Sixth Ward Alderwoman Freddrena Lyle, a longtime activist, won’t be turned around by Wal-Mart lies and blandishments. “We have to get back in the game. We have to push our legislators.”[3]

CCDS Convention


James Thindwa addressed the Committees of Correspondence for Democracy and Socialism 5th National Convention, July 21-23, 2006.

The "Economic and Social Justice" panel featured:[4]

Communist Party convention

Thindwa spoke on the anti-Walmart campaign on a panel at the Communist Party USA 28th convention.[5]

Open Letter to Obama on Iran

In 2008 James Thindwa of Chicago Jobs with Justice, Chicago, IL signed an online petition “A Open Letter to Barack Obama on Iran”.[6]

In These Times

As of 2009 James Thindwa was on the Board of Directors of Chicago based socialist journal In These Times.[7]

New New Deal: Making It Happen

Chicago's Oak Park Coalition for Truth and Justice organized a June 13 event entitled "A New New Deal: Making It Happen". at the Workers United Hall, 333 S. Ashland in Chicago.

This mini-conference has the long-term goal of promoting a wide-ranging multi-issue discussion of progressive solutions to the economic crisis and its root causes. OPCTJ hopes that this and other events like it will serve as catalysts in bringing together groups and individuals who are engaged in struggles for peace, equality, social and economic justice in order to collectively build a grassroots movement for comprehensive change.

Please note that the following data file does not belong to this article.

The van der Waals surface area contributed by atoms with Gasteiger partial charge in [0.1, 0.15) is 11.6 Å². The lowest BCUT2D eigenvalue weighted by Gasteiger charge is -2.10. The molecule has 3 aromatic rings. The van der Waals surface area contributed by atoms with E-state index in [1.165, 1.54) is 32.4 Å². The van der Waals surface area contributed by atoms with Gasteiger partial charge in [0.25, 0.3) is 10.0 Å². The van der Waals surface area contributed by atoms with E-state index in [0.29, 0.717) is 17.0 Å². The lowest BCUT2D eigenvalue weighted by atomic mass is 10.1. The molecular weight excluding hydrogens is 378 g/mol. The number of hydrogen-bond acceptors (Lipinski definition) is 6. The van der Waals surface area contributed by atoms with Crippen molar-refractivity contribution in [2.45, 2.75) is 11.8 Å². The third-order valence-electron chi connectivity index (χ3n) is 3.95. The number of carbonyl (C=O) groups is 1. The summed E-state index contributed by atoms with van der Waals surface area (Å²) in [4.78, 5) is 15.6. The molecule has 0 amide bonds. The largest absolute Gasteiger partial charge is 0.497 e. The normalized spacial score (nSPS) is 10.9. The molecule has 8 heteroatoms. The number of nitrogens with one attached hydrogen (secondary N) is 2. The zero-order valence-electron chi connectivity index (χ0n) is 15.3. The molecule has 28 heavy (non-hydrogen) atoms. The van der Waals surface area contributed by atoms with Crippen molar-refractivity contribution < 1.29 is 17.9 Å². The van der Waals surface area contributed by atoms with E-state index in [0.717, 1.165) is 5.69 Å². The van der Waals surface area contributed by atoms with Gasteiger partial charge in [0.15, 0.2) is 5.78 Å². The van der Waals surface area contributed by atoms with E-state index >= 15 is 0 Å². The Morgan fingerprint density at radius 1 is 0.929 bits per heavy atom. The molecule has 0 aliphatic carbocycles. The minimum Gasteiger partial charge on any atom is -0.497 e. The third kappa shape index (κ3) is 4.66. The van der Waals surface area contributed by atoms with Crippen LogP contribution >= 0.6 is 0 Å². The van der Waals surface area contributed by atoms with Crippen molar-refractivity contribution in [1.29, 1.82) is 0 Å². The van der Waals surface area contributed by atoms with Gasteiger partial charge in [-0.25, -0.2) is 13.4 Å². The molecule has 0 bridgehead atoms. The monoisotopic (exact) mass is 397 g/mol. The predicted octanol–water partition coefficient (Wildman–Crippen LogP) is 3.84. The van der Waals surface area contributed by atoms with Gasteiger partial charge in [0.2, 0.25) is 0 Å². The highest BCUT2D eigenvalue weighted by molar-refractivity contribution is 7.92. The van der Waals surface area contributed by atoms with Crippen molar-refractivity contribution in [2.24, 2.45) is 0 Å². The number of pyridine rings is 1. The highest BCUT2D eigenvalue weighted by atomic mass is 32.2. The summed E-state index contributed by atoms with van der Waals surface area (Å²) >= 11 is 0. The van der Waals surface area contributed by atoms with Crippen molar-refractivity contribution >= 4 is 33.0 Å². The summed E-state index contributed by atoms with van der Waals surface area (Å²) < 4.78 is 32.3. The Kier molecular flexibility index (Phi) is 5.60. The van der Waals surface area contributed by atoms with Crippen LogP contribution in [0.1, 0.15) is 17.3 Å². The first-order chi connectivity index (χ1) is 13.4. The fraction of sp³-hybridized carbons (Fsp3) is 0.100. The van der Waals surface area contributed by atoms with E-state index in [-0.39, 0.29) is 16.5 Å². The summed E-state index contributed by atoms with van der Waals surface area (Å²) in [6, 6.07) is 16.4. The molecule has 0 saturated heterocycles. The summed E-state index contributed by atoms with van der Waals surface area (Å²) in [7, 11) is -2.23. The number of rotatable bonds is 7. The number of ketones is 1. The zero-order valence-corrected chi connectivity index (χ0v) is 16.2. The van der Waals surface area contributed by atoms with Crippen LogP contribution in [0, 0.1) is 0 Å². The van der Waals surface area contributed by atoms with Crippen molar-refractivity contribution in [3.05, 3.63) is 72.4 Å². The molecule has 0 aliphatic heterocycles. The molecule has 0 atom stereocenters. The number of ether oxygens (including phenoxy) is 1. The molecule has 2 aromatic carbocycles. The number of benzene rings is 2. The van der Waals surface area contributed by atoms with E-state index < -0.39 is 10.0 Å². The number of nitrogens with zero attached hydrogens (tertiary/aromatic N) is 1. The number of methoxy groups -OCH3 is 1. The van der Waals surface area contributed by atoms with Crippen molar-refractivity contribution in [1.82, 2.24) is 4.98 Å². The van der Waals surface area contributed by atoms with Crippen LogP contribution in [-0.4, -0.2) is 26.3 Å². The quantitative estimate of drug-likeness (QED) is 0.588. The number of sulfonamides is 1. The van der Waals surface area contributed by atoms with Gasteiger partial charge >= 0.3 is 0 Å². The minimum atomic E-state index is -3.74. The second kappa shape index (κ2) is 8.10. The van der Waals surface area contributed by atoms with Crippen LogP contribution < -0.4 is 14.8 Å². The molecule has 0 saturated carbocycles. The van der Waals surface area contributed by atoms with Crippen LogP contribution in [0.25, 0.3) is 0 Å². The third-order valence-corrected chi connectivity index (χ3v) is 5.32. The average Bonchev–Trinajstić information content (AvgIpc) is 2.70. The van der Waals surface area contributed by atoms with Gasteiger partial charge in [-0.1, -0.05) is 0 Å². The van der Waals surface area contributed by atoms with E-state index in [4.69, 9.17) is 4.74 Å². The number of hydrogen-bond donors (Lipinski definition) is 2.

Plenary speakers provided "updates on four urgent and ongoing campaigns": War and Militarism, Michael McConnell - American Friends Service Committee; Employee Free Choice Act, James Thindwa - Chicago Jobs with Justice; Single-Payer Health Care, Dr.Anne Scheetz - Physicians for a National Health Plan; Foreclosures and Mortgages, Elce Redmond - South Austin Coalition of Community Councils[8].

Supporting the People's World

The Chicago Communist Party USA 22nd Annual People’s World Banquet Dec. 6 2009, at the Parthenon Restaurant. Several thousand dollars was raised for the PW Fund Drive from "supporters who dug deep despite the hard economic times".

The attendees, a rainbow crowd of labor, community and religious activists, entered the festive room to the sounds of the jazz trio, Lovers in Arms and a running slide show of photos from struggles over the past year.

Several leaders of the Chicago Teachers Union joined two organizers, Hugo Hernandez and James Thindwa of the Chris Hani-Rudy Lozano award winners, the Chicago Chicago Alliance of Charter Teachers and Staff[9].

The program also included a performance of Mescolanza, a new performance group of movement veterans Terry Davis, James Thindwa, Sijisfredo Aviles and Bob Huston who "hope to carry multi-cultural social justice song to the picket line, rallies and events". Tim Yeager with his accordion joined them at the end for Solidarity Forever and the International[10].

Support for Bernie Sanders

James Thindwa pledged support for Bernie Sanders through Labor for Bernie, a "nationwide network of labor activists, backing Bernie Sanders' 2016 presidential campaign."